By Jon Herskovitz

AUSTIN, Texas (Reuters) - A federal judge on Thursday dealt another blow to Texas' bid to halt the resettlement of Syrian refugees in the state, saying it did not have the authority to set immigration policy and had failed to show that a private relief effort was unlawful.

Texas has lost a series of court decisions since filing a federal lawsuit in December in response to the International Rescue Committee's plan to resettle six refugees fleeing Syria's civil war.

U.S. District Judge David Godbey ruled on Thursday that the federal government, not individual states, had the power to set immigration policy, and found that Texas brought no plausible argument to back its claims that the relief agency was acting illegally in bringing the refugees into the state.

"This ruling is a strong rebuke of unconstitutional efforts to block refugee resettlement," said Cecillia Wang, director of the American Civil Liberties Union’s Immigrants' Rights Project and the IRC's lead counsel.

Texas Attorney General Ken Paxton said in a statement: "I am disappointed with the court's determination that Texas cannot hold the federal government accountable to consult with us before resettling refugees here."

The Obama administration has pledged to take in 10,000 people fleeing the conflict in Syria. Resistance to that policy initially was generally muted, but gained momentum after the Islamic State's attacks on Paris in November.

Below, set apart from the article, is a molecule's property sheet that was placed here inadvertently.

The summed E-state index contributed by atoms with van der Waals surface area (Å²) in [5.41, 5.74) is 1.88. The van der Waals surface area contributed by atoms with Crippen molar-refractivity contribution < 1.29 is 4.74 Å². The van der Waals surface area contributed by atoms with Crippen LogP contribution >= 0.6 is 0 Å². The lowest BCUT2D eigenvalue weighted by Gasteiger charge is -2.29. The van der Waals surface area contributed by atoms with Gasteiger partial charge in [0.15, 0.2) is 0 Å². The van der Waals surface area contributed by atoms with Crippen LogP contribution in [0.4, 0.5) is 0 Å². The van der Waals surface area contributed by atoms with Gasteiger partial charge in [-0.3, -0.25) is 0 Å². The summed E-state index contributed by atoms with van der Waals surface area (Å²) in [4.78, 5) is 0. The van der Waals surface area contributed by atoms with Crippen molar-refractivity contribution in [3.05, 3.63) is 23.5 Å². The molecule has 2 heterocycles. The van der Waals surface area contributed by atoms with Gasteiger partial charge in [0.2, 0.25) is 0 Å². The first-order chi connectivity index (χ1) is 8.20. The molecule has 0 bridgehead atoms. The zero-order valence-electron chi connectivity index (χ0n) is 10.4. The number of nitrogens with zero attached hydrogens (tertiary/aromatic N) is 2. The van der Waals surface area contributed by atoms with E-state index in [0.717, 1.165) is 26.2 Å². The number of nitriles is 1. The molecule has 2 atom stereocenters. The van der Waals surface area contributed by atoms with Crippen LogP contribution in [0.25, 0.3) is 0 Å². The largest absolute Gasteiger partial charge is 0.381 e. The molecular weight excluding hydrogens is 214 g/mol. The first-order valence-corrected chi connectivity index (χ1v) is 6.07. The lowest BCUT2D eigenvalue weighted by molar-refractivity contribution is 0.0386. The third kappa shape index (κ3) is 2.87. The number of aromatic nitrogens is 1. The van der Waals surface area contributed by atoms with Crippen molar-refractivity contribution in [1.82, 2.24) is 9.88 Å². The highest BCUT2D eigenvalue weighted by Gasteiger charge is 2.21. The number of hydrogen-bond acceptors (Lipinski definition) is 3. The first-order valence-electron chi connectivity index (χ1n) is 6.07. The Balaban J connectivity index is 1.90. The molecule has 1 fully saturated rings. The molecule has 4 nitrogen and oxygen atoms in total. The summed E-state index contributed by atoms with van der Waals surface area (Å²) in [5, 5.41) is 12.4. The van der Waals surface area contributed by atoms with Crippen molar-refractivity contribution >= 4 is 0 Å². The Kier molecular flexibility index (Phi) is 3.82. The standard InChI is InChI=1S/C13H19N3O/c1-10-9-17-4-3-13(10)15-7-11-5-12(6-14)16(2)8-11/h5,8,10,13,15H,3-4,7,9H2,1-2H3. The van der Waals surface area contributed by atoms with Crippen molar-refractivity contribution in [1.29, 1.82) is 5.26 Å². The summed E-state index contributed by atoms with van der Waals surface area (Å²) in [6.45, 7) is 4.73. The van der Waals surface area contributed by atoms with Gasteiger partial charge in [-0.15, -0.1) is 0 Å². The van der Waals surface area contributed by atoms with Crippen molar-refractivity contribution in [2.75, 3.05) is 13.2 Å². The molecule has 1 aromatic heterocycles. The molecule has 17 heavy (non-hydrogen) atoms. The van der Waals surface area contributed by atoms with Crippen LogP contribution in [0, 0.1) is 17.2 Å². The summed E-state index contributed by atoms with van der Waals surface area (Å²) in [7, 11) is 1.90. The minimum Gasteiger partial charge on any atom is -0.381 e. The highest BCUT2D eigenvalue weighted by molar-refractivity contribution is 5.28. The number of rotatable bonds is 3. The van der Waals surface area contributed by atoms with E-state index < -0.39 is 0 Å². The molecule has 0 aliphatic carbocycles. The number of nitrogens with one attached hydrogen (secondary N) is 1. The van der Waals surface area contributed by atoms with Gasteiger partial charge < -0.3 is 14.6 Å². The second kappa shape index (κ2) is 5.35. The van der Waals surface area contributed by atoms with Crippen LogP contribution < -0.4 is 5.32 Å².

Republican Texas Governor Greg Abbott was one of the first of more than 30 U.S. governors, mostly Republicans, seeking to block the resettlement on the basis of security worries.

Abbott has expressed concerns that U.S. security screening is ineffective and could allow people with ties to terrorism to be admitted.

The Texas Health and Human Services Commission had argued that the federal government and the relief agency violated their statutory duty under a law called the U.S. Refugee Act to consult with the state in advance of placing refugees in Texas.

"The court previously determined that the Refugee Act does not confer a private right of action for the states to enforce its provisions," Godbey wrote.

Since fiscal year 2011, 243 Syrian refugees have been resettled in Texas, a U.S. court filing in December showed, making the state one of the main U.S. relocation sites since the Syrian civil war erupted five years ago.

(Reporting by Jon Herskovitz; Additional reporting by Lisa Maria Garza in Dallas; Editing by Will Dunham and Paul Simao)